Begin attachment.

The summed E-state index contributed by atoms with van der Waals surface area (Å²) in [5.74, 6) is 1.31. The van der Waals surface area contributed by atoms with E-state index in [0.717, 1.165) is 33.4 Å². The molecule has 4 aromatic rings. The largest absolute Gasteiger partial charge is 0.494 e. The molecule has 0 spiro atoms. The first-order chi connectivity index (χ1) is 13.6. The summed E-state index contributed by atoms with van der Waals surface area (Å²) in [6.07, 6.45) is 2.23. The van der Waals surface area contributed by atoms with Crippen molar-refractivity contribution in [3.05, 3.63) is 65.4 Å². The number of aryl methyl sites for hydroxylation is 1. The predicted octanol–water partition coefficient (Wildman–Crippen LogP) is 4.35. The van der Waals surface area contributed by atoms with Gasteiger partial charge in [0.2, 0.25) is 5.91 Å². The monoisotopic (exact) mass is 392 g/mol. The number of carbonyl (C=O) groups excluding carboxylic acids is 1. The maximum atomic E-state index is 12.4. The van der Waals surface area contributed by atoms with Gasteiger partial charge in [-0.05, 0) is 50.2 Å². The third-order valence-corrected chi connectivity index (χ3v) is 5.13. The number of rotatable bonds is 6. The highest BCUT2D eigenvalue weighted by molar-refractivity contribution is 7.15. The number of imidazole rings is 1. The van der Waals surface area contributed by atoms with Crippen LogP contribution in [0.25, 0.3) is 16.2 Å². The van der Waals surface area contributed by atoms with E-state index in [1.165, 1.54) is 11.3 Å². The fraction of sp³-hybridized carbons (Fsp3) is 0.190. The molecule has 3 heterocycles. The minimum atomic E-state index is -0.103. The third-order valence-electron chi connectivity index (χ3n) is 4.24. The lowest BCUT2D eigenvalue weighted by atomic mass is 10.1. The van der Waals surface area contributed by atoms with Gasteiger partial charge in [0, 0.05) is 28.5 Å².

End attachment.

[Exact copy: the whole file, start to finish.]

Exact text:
The summed E-state index contributed by atoms with van der Waals surface area (Å²) in [5.74, 6) is 1.31. The van der Waals surface area contributed by atoms with E-state index in [0.717, 1.165) is 33.4 Å². The molecule has 4 aromatic rings. The largest absolute Gasteiger partial charge is 0.494 e. The molecule has 0 spiro atoms. The first-order chi connectivity index (χ1) is 13.6. The summed E-state index contributed by atoms with van der Waals surface area (Å²) in [6.07, 6.45) is 2.23. The van der Waals surface area contributed by atoms with Crippen molar-refractivity contribution in [3.05, 3.63) is 65.4 Å². The number of aryl methyl sites for hydroxylation is 1. The predicted octanol–water partition coefficient (Wildman–Crippen LogP) is 4.35. The van der Waals surface area contributed by atoms with Gasteiger partial charge in [0.2, 0.25) is 5.91 Å². The monoisotopic (exact) mass is 392 g/mol. The number of carbonyl (C=O) groups excluding carboxylic acids is 1. The maximum atomic E-state index is 12.4. The van der Waals surface area contributed by atoms with Gasteiger partial charge in [-0.05, 0) is 50.2 Å². The third-order valence-corrected chi connectivity index (χ3v) is 5.13. The number of rotatable bonds is 6. The highest BCUT2D eigenvalue weighted by molar-refractivity contribution is 7.15. The number of imidazole rings is 1. The van der Waals surface area contributed by atoms with Crippen LogP contribution in [0.25, 0.3) is 16.2 Å². The van der Waals surface area contributed by atoms with E-state index in [1.165, 1.54) is 11.3 Å². The fraction of sp³-hybridized carbons (Fsp3) is 0.190. The molecule has 3 heterocycles. The minimum atomic E-state index is -0.103. The third-order valence-electron chi connectivity index (χ3n) is 4.24. The lowest BCUT2D eigenvalue weighted by atomic mass is 10.1. The van der Waals surface area contributed by atoms with Gasteiger partial charge in [0, 0.05) is 28.5 Å².